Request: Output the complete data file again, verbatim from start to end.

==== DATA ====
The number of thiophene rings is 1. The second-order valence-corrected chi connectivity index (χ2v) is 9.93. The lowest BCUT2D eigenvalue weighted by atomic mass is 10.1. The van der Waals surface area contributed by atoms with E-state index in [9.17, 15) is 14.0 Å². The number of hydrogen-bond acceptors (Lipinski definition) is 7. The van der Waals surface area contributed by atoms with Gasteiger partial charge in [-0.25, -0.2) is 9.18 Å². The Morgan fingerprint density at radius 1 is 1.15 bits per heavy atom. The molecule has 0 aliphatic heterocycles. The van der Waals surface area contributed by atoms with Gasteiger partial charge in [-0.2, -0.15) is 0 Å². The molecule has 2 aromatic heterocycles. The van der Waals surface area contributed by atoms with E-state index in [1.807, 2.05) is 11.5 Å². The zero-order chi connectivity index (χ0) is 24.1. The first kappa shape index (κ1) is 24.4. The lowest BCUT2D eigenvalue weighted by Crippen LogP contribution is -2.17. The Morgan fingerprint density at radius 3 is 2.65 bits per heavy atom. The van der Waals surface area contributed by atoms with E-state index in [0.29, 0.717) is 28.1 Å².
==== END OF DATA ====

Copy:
The number of thiophene rings is 1. The second-order valence-corrected chi connectivity index (χ2v) is 9.93. The lowest BCUT2D eigenvalue weighted by atomic mass is 10.1. The van der Waals surface area contributed by atoms with E-state index in [9.17, 15) is 14.0 Å². The number of hydrogen-bond acceptors (Lipinski definition) is 7. The van der Waals surface area contributed by atoms with Gasteiger partial charge in [-0.25, -0.2) is 9.18 Å². The Morgan fingerprint density at radius 1 is 1.15 bits per heavy atom. The molecule has 0 aliphatic heterocycles. The van der Waals surface area contributed by atoms with Gasteiger partial charge in [-0.2, -0.15) is 0 Å². The molecule has 2 aromatic heterocycles. The van der Waals surface area contributed by atoms with E-state index in [1.807, 2.05) is 11.5 Å². The zero-order chi connectivity index (χ0) is 24.1. The first kappa shape index (κ1) is 24.4. The lowest BCUT2D eigenvalue weighted by Crippen LogP contribution is -2.17. The Morgan fingerprint density at radius 3 is 2.65 bits per heavy atom. The van der Waals surface area contributed by atoms with E-state index in [0.29, 0.717) is 28.1 Å².